When Michael Bond came in it was back to basics, ball work and skill sessions. Different guises and various forms but always with the same approach, all out.

“We trained as hard if not harder than most other teams,” agrees Joe, the eldest brother in the tribe.

“We did enjoy ourselves in the off-season and even during the season at times but that team were so driven and determined. You do not stay going as long as that if you are not. It was important to knock that myth on the head. We wanted to have our say. Billy got that across.

“There was no arsing around. You always felt better after doing it. We had great craic off the field but when we trained, we trained. Sometimes lads are running around doing a lot of training, but they aren’t really. They are going through the motions.

“When it came to hard work, we put it in. Everyone put in the effort and if you didn’t you’d be told quick.

“You see lads now carrying bottles of water everywhere they go, eating the right stuff but if you don’t go hard for the ball, train hard, all of that is for nothing.”

Having collected All-Ireland titles in 1994 and 1998, by the end of the decade the team looked to be on the wane as the game’s high powers threatened to regain control. In the aftermath of ’94’s five-minute final, the perception that Offaly ‘stole’ the title from Limerick was another slight. Joe stresses they utilised that for their run back to the decider in 1995.

By 2000, this was an established energy source. After a double-digit loss to Kilkenny in the Leinster final, they overcame Derry and were rewarded with the challenge of All-Ireland and Munster champions Cork.

After the final whistle, the camera panned around a delirious and shocked Croke Park before settling on the sideline, where a beaming Offaly man stood beside RTE’s commentator, Marty Morrissey. 

“Johnny Dooley, captain of Offaly. Can you believe it?”

His response was immediate.  

“I certainly can Marty. Everyone has been writing us off all week, but we felt confident we could do it.”

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He chuckles now. That defiance fended off the inevitable decay that they are only recently repairing. It was part of them, instilled in them. Stubborn to the core.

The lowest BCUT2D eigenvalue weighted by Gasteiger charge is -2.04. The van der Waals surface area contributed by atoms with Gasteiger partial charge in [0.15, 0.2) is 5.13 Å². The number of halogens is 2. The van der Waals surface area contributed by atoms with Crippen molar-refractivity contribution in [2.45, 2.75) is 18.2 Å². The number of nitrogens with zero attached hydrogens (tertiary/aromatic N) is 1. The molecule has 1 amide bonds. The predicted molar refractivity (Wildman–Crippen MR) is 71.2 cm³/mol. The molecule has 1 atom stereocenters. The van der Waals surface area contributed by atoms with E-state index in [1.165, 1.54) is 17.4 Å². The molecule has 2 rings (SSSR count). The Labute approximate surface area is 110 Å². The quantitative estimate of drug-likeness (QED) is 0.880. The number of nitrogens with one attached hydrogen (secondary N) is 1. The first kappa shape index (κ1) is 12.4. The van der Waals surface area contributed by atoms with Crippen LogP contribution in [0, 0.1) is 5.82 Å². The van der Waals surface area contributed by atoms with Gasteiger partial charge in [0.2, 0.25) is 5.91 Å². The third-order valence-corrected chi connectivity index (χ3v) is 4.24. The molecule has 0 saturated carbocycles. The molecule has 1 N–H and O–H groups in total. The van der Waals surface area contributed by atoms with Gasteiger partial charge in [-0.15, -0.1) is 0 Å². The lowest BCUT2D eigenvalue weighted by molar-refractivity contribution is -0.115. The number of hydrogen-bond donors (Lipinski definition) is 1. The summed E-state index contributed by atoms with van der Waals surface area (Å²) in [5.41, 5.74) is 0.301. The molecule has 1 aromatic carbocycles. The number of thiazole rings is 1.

“That year we were an experienced team around the block, not short in confidence. To be honest, there was a valid reason we were rank outsiders. We didn’t perform well in the Leinster final.

“The bookies fancied them, but deep down we firmly believed we could beat Cork. We had no inferiority complex. 

“We had no issue with a lack of confidence or belief. The core group knew we would be ready to beat the best out there. As we moved into the late 90s, the team started to break up. We were irked a bit at being so written off. It still gets your gander up, the blood flowing.”

michael-kavanaghdenis-byrnejoe-dooley-1171999 Source: ©INPHOPatrick Bolger

A powerful weapon. Joe points to their back-to-back Leinster hurling titles of 1994/95 as another example.

“You draw on everything to drive you on. In 1995 we lost to Kilkenny in a league semi-final. When it came to the Leinster final a few months later we were underdogs. Éamonn Cregan used that to drive us on. You are always looking for an edge, creating a chip on the shoulder.

“We respected everyone, but we didn’t fear anyone.”

On Thursday night, the Dooleys launched their book in Tullamore. County legends like Michael Duignan and Matt Connor as well as hundreds of supporters flocked to the hotel to celebrate their legacy and relive the glory days.

It was a welcome chance to reminisce, reflect. All three stress it was a privilege to be asked to tell their tale. In doing so they invite the reader to enjoy again one of the most colourful success stories the game has known and what their success meant to its people. 

Most importantly, they had their say. That’s all that matters. The family will be donating all royalties from the sale of the book to Dóchas Offaly Cancer Support.

“If a local charity benefits, all the better,” explains Joe.

“We got enough out of the GAA over the years. You don’t know how these things will read but from what we’ve seen we are happy enough.

“We wanted to enjoy doing it and be honest in what we say. It wasn’t about bias or settling scores, just purely tell it as it was.”

Mission accomplished.

Dooley: A Family Memoir’ is published by Hero Books and is available in all good bookstores, and also on Amazon as an ebook (€9.99), paperback (€20) and hardback (€25)

About the author:

Maurice Brosnan